The Filesystem Failed. Part I: introduction

The Filesystem (I’ll consider the Linux VFS as an example) has failed:

  • Database storage is implemented on top of the Filesystem, because the Filesystem is incapable of serving the needs of relational storage.
  • Metadata is stored inside files in many different formats which can only be guessed by clumsy ‘magic’ in the headers. This forces many media player and desktop search application to duplicate tag information in their own databases. Each of them has only limited support for each of the many different formats.
  • More and more device and service abstractions are moving from the Filesystem to seperate namespaces, because the Filesystem’s API is inadequate. Take for instance oss which used /dev/dsp, whereas alsa uses its own. Many new abstractions don’t even go near the filesystem anymore, for instance kevents, futexes, networking, dbus and hal.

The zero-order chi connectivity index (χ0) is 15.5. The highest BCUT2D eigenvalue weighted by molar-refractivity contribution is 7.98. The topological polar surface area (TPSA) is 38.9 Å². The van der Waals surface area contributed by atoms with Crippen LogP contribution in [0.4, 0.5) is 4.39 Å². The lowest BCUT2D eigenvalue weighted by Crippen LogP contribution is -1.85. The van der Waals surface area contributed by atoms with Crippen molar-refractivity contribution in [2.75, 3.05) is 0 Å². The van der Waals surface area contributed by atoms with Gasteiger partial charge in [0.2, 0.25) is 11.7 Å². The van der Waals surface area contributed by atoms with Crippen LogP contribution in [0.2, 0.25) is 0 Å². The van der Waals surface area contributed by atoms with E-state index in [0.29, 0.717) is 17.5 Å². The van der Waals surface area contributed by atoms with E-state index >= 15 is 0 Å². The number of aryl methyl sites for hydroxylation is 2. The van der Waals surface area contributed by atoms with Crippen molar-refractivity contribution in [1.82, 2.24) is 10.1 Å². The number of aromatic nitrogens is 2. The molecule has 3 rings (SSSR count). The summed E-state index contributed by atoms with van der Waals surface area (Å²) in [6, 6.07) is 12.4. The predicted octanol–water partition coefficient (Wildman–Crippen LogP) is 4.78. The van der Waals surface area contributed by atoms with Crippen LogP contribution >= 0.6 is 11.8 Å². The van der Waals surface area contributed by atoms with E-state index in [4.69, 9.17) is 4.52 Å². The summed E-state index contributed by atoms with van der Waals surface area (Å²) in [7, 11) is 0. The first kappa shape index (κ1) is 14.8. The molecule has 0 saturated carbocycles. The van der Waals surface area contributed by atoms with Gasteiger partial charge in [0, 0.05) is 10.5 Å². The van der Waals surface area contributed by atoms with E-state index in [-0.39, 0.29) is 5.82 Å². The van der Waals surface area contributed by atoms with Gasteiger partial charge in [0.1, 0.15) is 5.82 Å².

• Small files are stored in (compressed) packs and archives because the Filesystem can’t handle them. This happens with for instance your mailbox.

The problem comes down to fragmentation of data and metadata in too many namespaces because the Filesystem doesn’t seem to be an adequate one.

In a series of posts I’ll look at the possibilities to create one unified filesystem.